Our intrepid adolescent heroes wake up to find their beloved television stolen, and embark on an epic journey across America to recover it, and, who knows, maybe even score. On the way they encounter a murderous smuggler of a deadly virus and his treacherous wife, an FBI agent with a predilection for cavity searches, a couple of rather familiar looking ex-Motley Crue roadies, Mr. Van Dreesen singing "Lesbian Seagull", a little old lady and of course Mr. Anderson and his trailer. Can the Great Cornholio save the day? Uh-huh. Huh-huh. Written by
Martin H. Booda <firstname.lastname@example.org>
Beavis's hallucination scene in the desert was inspired by artwork drawn by Rob Zombie. The music of the scene is White Zombie's "Ratfinks, Suicide Tanks and Cannibal Girls". See more »
Automatic flush urinals do not function in the way shown in the film. Simply waving a hand in front of the sensor will not flush the toilet. See more »
Hey, Butt-head, do you think we're ever going to score?
Uh, I probably will, but not you. You're too much of a butt-monkey.
Shut up, dillhole.
Uhhh... ass goblin.
Shut up, Butt-head. Hey, doesn't Tom Anderson live on this street?
'Cause, um, I just need to stop by his toolshed for a few minutes.
[...] See more »
Bruce Willis and Demi Moore are not credited in the theatrical version, but are in the home video version. See more »
I enjoyed this film a lot more than I expected to. I was never very taken with Beavis and Butthead's short sketches on MTV, and in truth they've never really taken off in England the same way they did in the States. The somewhat obvious satire lacks the gentle wit of Mike Judge's other creation, "King of the Hill", and spending 80 minutes in their company was a dubious prospect.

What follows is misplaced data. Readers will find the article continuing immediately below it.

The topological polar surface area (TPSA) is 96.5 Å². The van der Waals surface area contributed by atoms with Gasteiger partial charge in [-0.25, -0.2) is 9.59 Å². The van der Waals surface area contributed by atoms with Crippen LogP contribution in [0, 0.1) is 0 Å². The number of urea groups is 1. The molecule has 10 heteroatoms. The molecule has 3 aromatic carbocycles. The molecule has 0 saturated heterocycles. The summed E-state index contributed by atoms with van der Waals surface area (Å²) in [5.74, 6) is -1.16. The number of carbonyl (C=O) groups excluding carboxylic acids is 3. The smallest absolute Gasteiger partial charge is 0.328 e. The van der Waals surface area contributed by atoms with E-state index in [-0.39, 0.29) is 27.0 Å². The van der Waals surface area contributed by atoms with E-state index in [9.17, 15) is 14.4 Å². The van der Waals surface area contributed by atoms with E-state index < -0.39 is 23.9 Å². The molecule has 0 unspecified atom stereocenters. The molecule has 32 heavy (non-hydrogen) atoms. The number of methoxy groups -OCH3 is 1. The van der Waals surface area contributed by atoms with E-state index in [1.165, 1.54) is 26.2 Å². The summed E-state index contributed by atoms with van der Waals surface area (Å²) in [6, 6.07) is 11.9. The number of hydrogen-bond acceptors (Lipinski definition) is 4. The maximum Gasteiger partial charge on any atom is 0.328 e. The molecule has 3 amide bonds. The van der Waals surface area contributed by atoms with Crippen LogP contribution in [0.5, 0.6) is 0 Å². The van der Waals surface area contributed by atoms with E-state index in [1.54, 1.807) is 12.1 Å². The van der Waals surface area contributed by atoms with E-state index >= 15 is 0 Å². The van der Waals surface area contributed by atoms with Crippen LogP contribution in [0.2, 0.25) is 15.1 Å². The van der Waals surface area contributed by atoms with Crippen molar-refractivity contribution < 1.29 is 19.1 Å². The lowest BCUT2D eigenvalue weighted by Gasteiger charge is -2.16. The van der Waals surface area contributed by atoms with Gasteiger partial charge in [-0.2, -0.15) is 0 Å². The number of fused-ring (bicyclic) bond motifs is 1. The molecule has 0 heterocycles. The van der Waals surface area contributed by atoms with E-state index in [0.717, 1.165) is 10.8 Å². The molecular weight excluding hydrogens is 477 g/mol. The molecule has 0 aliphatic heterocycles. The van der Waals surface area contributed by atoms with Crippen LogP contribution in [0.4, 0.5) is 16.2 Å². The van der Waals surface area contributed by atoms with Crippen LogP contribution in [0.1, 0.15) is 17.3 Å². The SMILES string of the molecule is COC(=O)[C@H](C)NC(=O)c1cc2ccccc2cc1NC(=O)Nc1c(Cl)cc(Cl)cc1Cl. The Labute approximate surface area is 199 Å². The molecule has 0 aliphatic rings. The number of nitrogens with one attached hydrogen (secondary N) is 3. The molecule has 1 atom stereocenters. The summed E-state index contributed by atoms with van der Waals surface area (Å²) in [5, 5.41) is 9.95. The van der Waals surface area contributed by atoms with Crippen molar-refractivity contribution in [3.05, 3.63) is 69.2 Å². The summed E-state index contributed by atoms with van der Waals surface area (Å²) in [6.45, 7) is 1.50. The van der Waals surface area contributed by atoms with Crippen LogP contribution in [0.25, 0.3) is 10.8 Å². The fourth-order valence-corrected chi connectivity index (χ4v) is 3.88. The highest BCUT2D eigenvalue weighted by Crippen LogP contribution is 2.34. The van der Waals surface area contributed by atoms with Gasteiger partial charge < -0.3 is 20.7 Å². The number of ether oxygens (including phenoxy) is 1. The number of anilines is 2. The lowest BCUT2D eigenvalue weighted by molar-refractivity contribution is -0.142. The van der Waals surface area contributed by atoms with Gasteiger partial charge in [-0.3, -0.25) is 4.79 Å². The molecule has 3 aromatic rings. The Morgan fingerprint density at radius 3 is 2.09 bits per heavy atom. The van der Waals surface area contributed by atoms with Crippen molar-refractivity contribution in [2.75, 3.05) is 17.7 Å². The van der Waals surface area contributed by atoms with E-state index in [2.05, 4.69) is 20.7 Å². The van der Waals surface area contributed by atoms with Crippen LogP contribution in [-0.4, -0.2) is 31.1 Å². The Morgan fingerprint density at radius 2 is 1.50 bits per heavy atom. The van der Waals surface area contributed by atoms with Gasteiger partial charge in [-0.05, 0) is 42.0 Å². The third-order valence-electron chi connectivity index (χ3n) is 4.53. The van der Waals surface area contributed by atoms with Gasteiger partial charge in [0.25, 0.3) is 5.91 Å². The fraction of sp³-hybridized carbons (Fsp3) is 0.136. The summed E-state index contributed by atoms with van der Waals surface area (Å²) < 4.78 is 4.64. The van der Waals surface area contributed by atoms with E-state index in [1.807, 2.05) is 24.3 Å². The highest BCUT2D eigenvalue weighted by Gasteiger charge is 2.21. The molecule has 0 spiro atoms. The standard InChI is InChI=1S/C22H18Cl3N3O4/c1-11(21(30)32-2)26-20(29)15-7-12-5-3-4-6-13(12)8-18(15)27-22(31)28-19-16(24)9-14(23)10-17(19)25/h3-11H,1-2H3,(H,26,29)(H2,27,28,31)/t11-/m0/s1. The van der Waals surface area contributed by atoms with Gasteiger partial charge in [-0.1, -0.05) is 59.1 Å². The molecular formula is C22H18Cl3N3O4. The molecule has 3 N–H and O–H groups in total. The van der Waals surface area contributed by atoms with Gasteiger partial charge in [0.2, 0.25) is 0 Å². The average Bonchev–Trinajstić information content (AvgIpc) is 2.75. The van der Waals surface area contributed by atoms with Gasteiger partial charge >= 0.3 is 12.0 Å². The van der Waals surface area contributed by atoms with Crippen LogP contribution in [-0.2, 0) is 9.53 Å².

However, ...Do America sensibly opens out the scope, taking in less broad targets. For a start, we have Beavis and Butthead's hippie teacher, who gently strums his spiritual song, "Lesbian Seagull". It's a testament to the profile of the cartoon that Englebert Humperdinck gives his own rendition of this for the end titles. But best of all is their neighbour, redneck Tom Anderson (Catchphrase: "I'd love to get my hands on those two b******s for whacking off in my camper van"), who, while not the same character, has the exact same voice, personality and appearance of Hank from "Hill". Judge obviously knew when he was on to a good thing and built a series around this great character.
The plot is brilliantly silly, with the two boys getting involved, unwittingly, in a plot that sees a killer virus, attempted murder and the emergence of World War III. President Clinton even makes an appearance towards the end. Movie culture is openly lambasted, starting with King Kong, and taking in an opening title sequence (theme song by Isaac Hayes, a year before South Park) that parodies both Shaft and Charlie's Angels. Look out too for the climatic "slow motion" sequence.
Jokes are puerile, such as the two obnoxious leads laughing uncontrollably at the word "wood", or another scene where a man asks the pair "have you got a match?" "Yeah," replies Butthead, the slightly smarter of the two, "my butt and ... uh ... your butt". It's childish, but it made me laugh. Not the most subtle exercise in wit, the film is still a worthwhile, and, by it's own small ambitions, successful picture.
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